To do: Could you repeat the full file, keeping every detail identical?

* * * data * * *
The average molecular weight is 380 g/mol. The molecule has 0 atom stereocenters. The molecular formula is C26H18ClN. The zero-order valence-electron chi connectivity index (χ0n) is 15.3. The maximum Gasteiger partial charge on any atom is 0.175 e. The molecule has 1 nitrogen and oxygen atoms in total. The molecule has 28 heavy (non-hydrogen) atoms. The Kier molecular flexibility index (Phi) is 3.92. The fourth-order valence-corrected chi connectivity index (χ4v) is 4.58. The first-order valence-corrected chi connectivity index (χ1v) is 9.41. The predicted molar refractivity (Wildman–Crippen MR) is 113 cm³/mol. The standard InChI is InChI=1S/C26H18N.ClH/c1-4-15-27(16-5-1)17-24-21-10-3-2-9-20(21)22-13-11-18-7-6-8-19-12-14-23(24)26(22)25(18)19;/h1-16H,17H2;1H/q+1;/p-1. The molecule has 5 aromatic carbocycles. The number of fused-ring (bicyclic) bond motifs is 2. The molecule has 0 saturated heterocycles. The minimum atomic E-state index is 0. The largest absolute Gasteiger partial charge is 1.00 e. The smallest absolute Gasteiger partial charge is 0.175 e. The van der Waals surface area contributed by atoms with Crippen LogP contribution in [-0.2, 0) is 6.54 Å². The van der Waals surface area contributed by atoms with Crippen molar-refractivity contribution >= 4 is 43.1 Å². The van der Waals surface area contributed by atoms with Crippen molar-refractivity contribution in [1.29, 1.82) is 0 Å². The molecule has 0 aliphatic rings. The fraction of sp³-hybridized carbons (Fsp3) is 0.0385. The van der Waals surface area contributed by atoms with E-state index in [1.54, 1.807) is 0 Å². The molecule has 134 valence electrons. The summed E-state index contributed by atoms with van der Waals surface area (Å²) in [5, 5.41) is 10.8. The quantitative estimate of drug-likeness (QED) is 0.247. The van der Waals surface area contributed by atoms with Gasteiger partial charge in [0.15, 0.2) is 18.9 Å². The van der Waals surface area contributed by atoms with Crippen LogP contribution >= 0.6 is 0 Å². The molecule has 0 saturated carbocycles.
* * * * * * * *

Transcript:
The average molecular weight is 380 g/mol. The molecule has 0 atom stereocenters. The molecular formula is C26H18ClN. The zero-order valence-electron chi connectivity index (χ0n) is 15.3. The maximum Gasteiger partial charge on any atom is 0.175 e. The molecule has 1 nitrogen and oxygen atoms in total. The molecule has 28 heavy (non-hydrogen) atoms. The Kier molecular flexibility index (Phi) is 3.92. The fourth-order valence-corrected chi connectivity index (χ4v) is 4.58. The first-order valence-corrected chi connectivity index (χ1v) is 9.41. The predicted molar refractivity (Wildman–Crippen MR) is 113 cm³/mol. The standard InChI is InChI=1S/C26H18N.ClH/c1-4-15-27(16-5-1)17-24-21-10-3-2-9-20(21)22-13-11-18-7-6-8-19-12-14-23(24)26(22)25(18)19;/h1-16H,17H2;1H/q+1;/p-1. The molecule has 5 aromatic carbocycles. The number of fused-ring (bicyclic) bond motifs is 2. The molecule has 0 saturated heterocycles. The minimum atomic E-state index is 0. The largest absolute Gasteiger partial charge is 1.00 e. The smallest absolute Gasteiger partial charge is 0.175 e. The van der Waals surface area contributed by atoms with Crippen LogP contribution in [-0.2, 0) is 6.54 Å². The van der Waals surface area contributed by atoms with Crippen molar-refractivity contribution >= 4 is 43.1 Å². The van der Waals surface area contributed by atoms with Crippen molar-refractivity contribution in [1.29, 1.82) is 0 Å². The molecule has 0 aliphatic rings. The fraction of sp³-hybridized carbons (Fsp3) is 0.0385. The van der Waals surface area contributed by atoms with E-state index in [1.54, 1.807) is 0 Å². The molecule has 134 valence electrons. The summed E-state index contributed by atoms with van der Waals surface area (Å²) in [5, 5.41) is 10.8. The quantitative estimate of drug-likeness (QED) is 0.247. The van der Waals surface area contributed by atoms with Gasteiger partial charge in [0.15, 0.2) is 18.9 Å². The van der Waals surface area contributed by atoms with Crippen LogP contribution >= 0.6 is 0 Å². The molecule has 0 saturated carbocycles.